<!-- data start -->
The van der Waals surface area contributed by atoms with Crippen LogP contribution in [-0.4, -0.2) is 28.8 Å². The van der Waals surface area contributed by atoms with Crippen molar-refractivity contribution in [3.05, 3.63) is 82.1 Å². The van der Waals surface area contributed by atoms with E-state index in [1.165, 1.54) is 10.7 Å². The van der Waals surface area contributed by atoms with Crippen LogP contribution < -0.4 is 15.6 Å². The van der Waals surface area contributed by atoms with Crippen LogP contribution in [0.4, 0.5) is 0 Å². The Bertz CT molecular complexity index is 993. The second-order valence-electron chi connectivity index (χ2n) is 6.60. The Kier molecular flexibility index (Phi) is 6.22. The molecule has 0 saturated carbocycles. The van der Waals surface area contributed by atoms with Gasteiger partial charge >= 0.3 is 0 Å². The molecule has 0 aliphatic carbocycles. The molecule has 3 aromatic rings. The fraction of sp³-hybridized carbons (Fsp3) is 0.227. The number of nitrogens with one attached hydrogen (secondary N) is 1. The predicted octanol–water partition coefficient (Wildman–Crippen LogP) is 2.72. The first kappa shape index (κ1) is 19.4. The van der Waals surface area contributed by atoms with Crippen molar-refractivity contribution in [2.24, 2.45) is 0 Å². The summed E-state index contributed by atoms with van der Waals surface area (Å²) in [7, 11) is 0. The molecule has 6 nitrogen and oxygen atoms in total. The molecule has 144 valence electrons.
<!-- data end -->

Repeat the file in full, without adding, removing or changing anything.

The van der Waals surface area contributed by atoms with Crippen LogP contribution in [-0.4, -0.2) is 28.8 Å². The van der Waals surface area contributed by atoms with Crippen molar-refractivity contribution in [3.05, 3.63) is 82.1 Å². The van der Waals surface area contributed by atoms with E-state index in [1.165, 1.54) is 10.7 Å². The van der Waals surface area contributed by atoms with Crippen LogP contribution < -0.4 is 15.6 Å². The van der Waals surface area contributed by atoms with Crippen LogP contribution in [0.4, 0.5) is 0 Å². The Bertz CT molecular complexity index is 993. The second-order valence-electron chi connectivity index (χ2n) is 6.60. The Kier molecular flexibility index (Phi) is 6.22. The molecule has 0 saturated carbocycles. The van der Waals surface area contributed by atoms with Gasteiger partial charge >= 0.3 is 0 Å². The molecule has 0 aliphatic carbocycles. The molecule has 3 aromatic rings. The fraction of sp³-hybridized carbons (Fsp3) is 0.227. The number of nitrogens with one attached hydrogen (secondary N) is 1. The predicted octanol–water partition coefficient (Wildman–Crippen LogP) is 2.72. The first kappa shape index (κ1) is 19.4. The van der Waals surface area contributed by atoms with Crippen molar-refractivity contribution in [2.24, 2.45) is 0 Å². The summed E-state index contributed by atoms with van der Waals surface area (Å²) in [7, 11) is 0. The molecule has 6 nitrogen and oxygen atoms in total. The molecule has 144 valence electrons.